If you're anything like me, you often find yourself wishing for an easy way to watch your digital media from the comfort of your own couch. I mean, we've got all of these random devices that let us watch videos, but I still can't simply carry a USB thumb drive into the living room and watch the latest Star Trek trailer in all of its 1080p glory on my 46" HDTV. All right, I'm being a tad dramatic (and maybe embellishing the size of my TV). Regardless, there are many ways to get your digital content onto your television. For example, you could simply encode and burn a DVD, but that's time consuming and limits video resolution to standard definition. Besides, burning discs for the sake of moving data from one room to another is so 1999.
Both the Xbox 360 and Playstation 3 support a variety of different media formats, including high-definition video. But if someone's not interested in gaming, that's an awful lot of money to spend on a device that won't even have half of its capabilities put to use. And neither game console is fully compatible with some of the more obscure media formats, requiring you to transcode your content to make it compatible. Once again, that can prove time consuming. Assuming the trancoding is between one lossy codec and another, it can also degrade quality.
Home theater PCs are a tantalizing option, but they can prove cost-prohibitive if done right. Building a proper HTPC isn't simply a matter of tossing your last-generation desktop into the living room. Acoustic, thermal, and even aesthetic considerations all come into playbut that's worth a separate article in and of itself.
Instead, some folks may rather have a simple device whose sole purpose is to play downloaded or ripped content in the living room. The digital media receiver, as it's come to be known, serves just such a purpose. Simply plug one into your television, and it acts as a Swiss Army knife for content playback. The Apple TV represents the upper echelon of these products, as pretty much a full-blown computer with Wi-Fi, Internet streaming, and a large amount of internal storagethough it has its share of drawbacks, as well. Below that, you'll find devices like the popular Popcorn Hour A-100, which ditches the Apple Tax and internal storage to bring the price down a notch.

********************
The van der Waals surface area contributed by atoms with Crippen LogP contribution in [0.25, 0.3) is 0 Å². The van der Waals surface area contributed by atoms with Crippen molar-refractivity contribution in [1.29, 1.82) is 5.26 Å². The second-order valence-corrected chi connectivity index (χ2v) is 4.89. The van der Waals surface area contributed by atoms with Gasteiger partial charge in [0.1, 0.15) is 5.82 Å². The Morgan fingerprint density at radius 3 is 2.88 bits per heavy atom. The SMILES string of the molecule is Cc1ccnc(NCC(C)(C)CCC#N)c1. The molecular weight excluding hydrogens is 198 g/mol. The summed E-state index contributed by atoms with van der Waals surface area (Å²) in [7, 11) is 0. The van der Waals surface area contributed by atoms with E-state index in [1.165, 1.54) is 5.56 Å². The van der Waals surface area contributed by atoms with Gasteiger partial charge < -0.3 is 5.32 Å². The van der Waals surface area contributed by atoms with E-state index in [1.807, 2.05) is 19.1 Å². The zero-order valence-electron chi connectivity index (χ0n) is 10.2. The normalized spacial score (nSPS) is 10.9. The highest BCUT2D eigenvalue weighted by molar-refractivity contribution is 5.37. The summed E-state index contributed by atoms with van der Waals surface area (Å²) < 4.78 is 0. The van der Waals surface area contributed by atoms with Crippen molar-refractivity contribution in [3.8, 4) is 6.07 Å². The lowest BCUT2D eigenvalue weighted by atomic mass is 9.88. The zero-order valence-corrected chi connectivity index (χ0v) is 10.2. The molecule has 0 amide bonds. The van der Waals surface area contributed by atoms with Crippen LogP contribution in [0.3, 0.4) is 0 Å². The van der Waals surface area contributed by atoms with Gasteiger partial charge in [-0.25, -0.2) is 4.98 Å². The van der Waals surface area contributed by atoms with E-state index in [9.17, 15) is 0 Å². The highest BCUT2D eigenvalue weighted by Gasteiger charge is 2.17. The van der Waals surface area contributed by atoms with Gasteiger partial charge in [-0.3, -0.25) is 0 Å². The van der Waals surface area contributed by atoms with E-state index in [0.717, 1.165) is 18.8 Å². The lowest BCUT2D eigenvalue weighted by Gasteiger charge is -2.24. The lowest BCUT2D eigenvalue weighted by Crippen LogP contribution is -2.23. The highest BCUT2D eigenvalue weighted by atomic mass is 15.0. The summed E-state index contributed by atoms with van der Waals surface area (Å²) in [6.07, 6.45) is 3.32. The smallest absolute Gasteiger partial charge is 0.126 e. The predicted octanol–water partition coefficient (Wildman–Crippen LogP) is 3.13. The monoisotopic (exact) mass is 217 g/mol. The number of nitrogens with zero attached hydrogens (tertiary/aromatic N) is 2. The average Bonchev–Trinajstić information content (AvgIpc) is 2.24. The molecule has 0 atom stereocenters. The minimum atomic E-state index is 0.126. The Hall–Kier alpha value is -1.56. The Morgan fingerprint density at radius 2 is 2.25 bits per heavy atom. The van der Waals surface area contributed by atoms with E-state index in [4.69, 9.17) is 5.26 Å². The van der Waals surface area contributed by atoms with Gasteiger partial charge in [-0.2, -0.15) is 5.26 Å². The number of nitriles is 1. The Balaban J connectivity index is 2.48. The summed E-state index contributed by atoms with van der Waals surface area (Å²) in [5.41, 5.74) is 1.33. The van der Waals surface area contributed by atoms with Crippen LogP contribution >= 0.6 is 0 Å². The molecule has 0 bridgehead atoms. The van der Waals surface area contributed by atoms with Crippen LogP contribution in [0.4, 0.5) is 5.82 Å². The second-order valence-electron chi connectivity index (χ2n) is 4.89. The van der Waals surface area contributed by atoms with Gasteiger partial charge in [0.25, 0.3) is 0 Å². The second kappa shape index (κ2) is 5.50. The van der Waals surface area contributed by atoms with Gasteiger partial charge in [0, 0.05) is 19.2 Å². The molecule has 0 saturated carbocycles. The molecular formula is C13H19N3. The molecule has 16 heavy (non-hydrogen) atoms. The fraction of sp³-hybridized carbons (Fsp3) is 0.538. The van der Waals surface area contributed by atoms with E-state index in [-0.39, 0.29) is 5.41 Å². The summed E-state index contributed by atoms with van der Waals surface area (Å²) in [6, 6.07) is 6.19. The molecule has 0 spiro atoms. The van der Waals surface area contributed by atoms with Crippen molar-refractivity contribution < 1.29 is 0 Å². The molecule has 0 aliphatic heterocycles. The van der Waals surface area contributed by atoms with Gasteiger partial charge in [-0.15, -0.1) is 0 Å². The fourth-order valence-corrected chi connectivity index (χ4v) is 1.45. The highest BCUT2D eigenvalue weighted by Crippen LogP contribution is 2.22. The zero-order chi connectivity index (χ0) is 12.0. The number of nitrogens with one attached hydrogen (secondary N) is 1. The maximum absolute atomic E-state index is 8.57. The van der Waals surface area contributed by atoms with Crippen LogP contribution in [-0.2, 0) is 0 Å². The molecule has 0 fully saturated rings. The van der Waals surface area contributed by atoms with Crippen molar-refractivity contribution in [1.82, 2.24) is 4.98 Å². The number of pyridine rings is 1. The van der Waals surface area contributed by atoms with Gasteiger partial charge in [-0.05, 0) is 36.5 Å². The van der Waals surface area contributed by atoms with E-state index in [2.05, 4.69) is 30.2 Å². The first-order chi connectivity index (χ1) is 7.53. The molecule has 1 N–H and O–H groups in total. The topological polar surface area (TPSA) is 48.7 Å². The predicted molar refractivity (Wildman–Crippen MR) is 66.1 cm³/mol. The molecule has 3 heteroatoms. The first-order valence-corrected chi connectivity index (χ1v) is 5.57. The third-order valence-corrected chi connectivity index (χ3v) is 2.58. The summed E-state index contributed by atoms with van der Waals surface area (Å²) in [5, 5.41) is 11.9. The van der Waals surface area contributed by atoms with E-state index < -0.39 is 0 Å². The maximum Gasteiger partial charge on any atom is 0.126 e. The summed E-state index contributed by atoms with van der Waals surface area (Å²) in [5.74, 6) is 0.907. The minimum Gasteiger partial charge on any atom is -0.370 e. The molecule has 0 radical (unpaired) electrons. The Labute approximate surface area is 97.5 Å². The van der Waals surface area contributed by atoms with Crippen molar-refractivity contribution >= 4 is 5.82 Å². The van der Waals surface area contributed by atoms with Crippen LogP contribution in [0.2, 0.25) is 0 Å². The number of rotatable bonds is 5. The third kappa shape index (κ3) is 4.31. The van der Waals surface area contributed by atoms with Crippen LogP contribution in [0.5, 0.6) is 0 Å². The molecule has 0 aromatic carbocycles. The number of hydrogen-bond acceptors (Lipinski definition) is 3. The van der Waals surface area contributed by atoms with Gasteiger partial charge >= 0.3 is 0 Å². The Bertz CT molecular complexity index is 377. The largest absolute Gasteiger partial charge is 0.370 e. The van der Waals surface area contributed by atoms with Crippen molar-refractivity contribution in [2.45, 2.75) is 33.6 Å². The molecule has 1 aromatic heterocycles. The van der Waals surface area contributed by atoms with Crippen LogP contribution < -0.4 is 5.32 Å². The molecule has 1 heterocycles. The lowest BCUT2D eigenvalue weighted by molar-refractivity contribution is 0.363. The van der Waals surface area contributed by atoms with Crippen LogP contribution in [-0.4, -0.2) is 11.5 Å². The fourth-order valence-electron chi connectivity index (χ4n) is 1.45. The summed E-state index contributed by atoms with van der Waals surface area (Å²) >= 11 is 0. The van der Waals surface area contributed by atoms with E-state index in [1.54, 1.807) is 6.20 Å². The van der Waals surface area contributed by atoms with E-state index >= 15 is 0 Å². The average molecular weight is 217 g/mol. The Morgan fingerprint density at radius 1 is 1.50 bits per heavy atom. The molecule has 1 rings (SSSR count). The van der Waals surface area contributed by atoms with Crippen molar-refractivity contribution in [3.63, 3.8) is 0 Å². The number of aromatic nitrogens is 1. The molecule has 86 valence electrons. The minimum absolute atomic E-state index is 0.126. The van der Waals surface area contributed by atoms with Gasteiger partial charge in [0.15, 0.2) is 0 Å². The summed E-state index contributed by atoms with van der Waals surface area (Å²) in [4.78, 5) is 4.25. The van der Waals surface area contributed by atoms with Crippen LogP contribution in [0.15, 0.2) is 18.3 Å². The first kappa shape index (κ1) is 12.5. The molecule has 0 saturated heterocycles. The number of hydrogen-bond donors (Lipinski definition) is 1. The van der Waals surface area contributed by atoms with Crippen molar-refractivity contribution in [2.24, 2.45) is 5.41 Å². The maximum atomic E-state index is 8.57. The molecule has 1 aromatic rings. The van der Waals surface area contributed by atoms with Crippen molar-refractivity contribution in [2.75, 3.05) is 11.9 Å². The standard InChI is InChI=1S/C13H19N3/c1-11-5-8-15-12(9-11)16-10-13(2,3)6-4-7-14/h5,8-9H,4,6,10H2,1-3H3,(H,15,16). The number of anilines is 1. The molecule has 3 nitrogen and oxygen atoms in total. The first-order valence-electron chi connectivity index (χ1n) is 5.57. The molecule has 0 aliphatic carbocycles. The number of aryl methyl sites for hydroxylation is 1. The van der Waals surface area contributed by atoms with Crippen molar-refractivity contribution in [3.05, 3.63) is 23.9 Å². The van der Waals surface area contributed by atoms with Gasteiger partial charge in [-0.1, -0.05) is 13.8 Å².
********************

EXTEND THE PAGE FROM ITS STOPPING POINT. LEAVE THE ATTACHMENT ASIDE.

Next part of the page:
One of the most recent newcomers to this market is the not-too-originally named WD TV HD Media Player, with which Western Digital aims to shake up the market. Like the A-100, the WD TV lacks any form of internal storage, but goes one step further to lower costs by removing network access. Accordingly, the WD TV's $129 suggested retail price is almost half what some competing devices cost.
No, it's not a hard drive
But... it's made by Western Digital, and it looks exactly like the firm's My Book external storage solutions! I assure you: while the WD TV certainly shares some design characteristics with other Western Digital products, it's a completely different kind of animal.
Sporting a glossy, piano-black finish and only two subtle LED indicators on the front, the WD TV is a pretty slick contraption that would look right at home in just about any entertainment center. The included infrared remote is about the size of an average cell phone, and it fits comfortably in your hand. Home theater buffs will most likely replace it with a universal remote, but for the price-conscious consumers Western Digital is targeting, the stock remote works just fine.